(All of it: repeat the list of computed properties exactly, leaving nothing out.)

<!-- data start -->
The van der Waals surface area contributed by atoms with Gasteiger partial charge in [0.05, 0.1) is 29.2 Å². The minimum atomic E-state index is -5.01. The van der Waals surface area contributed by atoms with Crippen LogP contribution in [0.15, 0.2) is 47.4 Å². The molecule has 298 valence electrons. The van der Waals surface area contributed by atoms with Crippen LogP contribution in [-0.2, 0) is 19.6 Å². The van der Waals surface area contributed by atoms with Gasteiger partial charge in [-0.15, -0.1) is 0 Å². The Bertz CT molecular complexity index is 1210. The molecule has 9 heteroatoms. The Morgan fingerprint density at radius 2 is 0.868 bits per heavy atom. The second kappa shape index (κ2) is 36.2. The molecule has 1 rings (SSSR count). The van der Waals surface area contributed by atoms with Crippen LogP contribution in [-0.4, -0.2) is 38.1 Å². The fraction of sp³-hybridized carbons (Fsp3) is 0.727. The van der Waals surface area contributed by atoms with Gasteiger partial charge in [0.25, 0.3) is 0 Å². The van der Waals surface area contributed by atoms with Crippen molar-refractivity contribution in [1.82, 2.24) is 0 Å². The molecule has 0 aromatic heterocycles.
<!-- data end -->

The van der Waals surface area contributed by atoms with Gasteiger partial charge in [0.05, 0.1) is 29.2 Å². The minimum atomic E-state index is -5.01. The van der Waals surface area contributed by atoms with Crippen LogP contribution in [0.15, 0.2) is 47.4 Å². The molecule has 298 valence electrons. The van der Waals surface area contributed by atoms with Crippen LogP contribution in [-0.2, 0) is 19.6 Å². The van der Waals surface area contributed by atoms with Gasteiger partial charge in [-0.15, -0.1) is 0 Å². The Bertz CT molecular complexity index is 1210. The molecule has 9 heteroatoms. The Morgan fingerprint density at radius 2 is 0.868 bits per heavy atom. The second kappa shape index (κ2) is 36.2. The molecule has 1 rings (SSSR count). The van der Waals surface area contributed by atoms with Crippen LogP contribution in [-0.4, -0.2) is 38.1 Å². The fraction of sp³-hybridized carbons (Fsp3) is 0.727. The van der Waals surface area contributed by atoms with Gasteiger partial charge in [0.25, 0.3) is 0 Å². The van der Waals surface area contributed by atoms with Crippen molar-refractivity contribution in [1.82, 2.24) is 0 Å². The molecule has 0 aromatic heterocycles.